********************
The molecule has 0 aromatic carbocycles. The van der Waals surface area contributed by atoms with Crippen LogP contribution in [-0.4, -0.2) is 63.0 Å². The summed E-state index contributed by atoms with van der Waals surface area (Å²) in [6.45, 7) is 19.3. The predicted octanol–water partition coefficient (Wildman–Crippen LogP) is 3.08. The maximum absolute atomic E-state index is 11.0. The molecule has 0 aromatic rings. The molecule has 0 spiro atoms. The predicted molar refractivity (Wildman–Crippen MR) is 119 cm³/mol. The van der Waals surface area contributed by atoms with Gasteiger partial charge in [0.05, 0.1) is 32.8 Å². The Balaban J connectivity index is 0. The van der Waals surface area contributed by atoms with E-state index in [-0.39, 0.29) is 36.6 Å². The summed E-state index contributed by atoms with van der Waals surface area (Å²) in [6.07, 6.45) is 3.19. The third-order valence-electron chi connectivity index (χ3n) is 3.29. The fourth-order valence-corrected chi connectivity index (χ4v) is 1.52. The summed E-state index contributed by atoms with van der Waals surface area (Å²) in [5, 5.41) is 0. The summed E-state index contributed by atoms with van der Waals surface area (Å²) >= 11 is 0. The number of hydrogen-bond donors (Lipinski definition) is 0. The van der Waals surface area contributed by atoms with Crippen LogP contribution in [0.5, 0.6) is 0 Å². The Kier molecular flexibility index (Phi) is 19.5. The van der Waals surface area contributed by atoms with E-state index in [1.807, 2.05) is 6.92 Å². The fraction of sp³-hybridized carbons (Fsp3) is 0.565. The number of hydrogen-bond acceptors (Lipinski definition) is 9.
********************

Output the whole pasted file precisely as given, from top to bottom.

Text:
The molecule has 0 aromatic carbocycles. The van der Waals surface area contributed by atoms with Crippen LogP contribution in [-0.4, -0.2) is 63.0 Å². The summed E-state index contributed by atoms with van der Waals surface area (Å²) in [6.45, 7) is 19.3. The predicted octanol–water partition coefficient (Wildman–Crippen LogP) is 3.08. The maximum absolute atomic E-state index is 11.0. The molecule has 0 aromatic rings. The molecule has 0 spiro atoms. The predicted molar refractivity (Wildman–Crippen MR) is 119 cm³/mol. The van der Waals surface area contributed by atoms with Gasteiger partial charge in [0.05, 0.1) is 32.8 Å². The Balaban J connectivity index is 0. The van der Waals surface area contributed by atoms with E-state index in [-0.39, 0.29) is 36.6 Å². The summed E-state index contributed by atoms with van der Waals surface area (Å²) in [6.07, 6.45) is 3.19. The third-order valence-electron chi connectivity index (χ3n) is 3.29. The fourth-order valence-corrected chi connectivity index (χ4v) is 1.52. The summed E-state index contributed by atoms with van der Waals surface area (Å²) in [5, 5.41) is 0. The summed E-state index contributed by atoms with van der Waals surface area (Å²) >= 11 is 0. The number of hydrogen-bond donors (Lipinski definition) is 0. The van der Waals surface area contributed by atoms with Crippen LogP contribution in [0.5, 0.6) is 0 Å². The Kier molecular flexibility index (Phi) is 19.5. The van der Waals surface area contributed by atoms with E-state index in [1.807, 2.05) is 6.92 Å². The fraction of sp³-hybridized carbons (Fsp3) is 0.565. The number of hydrogen-bond acceptors (Lipinski definition) is 9.